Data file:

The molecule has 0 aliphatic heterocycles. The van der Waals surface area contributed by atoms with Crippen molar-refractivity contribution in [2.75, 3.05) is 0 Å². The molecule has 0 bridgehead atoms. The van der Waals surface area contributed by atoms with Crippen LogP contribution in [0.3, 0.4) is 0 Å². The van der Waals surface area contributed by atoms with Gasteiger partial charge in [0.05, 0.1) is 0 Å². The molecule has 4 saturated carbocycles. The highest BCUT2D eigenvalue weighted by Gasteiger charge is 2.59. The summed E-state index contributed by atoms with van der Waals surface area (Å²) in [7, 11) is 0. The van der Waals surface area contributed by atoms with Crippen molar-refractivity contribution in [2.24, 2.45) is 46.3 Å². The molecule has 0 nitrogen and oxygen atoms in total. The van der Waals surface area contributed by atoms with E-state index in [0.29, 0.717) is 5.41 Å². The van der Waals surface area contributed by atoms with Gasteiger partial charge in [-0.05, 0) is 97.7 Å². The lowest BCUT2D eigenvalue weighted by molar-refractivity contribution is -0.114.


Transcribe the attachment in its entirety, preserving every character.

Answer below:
The molecule has 0 aliphatic heterocycles. The van der Waals surface area contributed by atoms with Crippen molar-refractivity contribution in [2.75, 3.05) is 0 Å². The molecule has 0 bridgehead atoms. The van der Waals surface area contributed by atoms with Crippen LogP contribution in [0.3, 0.4) is 0 Å². The van der Waals surface area contributed by atoms with Gasteiger partial charge in [0.05, 0.1) is 0 Å². The molecule has 4 saturated carbocycles. The highest BCUT2D eigenvalue weighted by Gasteiger charge is 2.59. The summed E-state index contributed by atoms with van der Waals surface area (Å²) in [7, 11) is 0. The van der Waals surface area contributed by atoms with Crippen molar-refractivity contribution in [2.24, 2.45) is 46.3 Å². The molecule has 0 nitrogen and oxygen atoms in total. The van der Waals surface area contributed by atoms with E-state index in [0.29, 0.717) is 5.41 Å². The van der Waals surface area contributed by atoms with Gasteiger partial charge in [-0.05, 0) is 97.7 Å². The lowest BCUT2D eigenvalue weighted by molar-refractivity contribution is -0.114.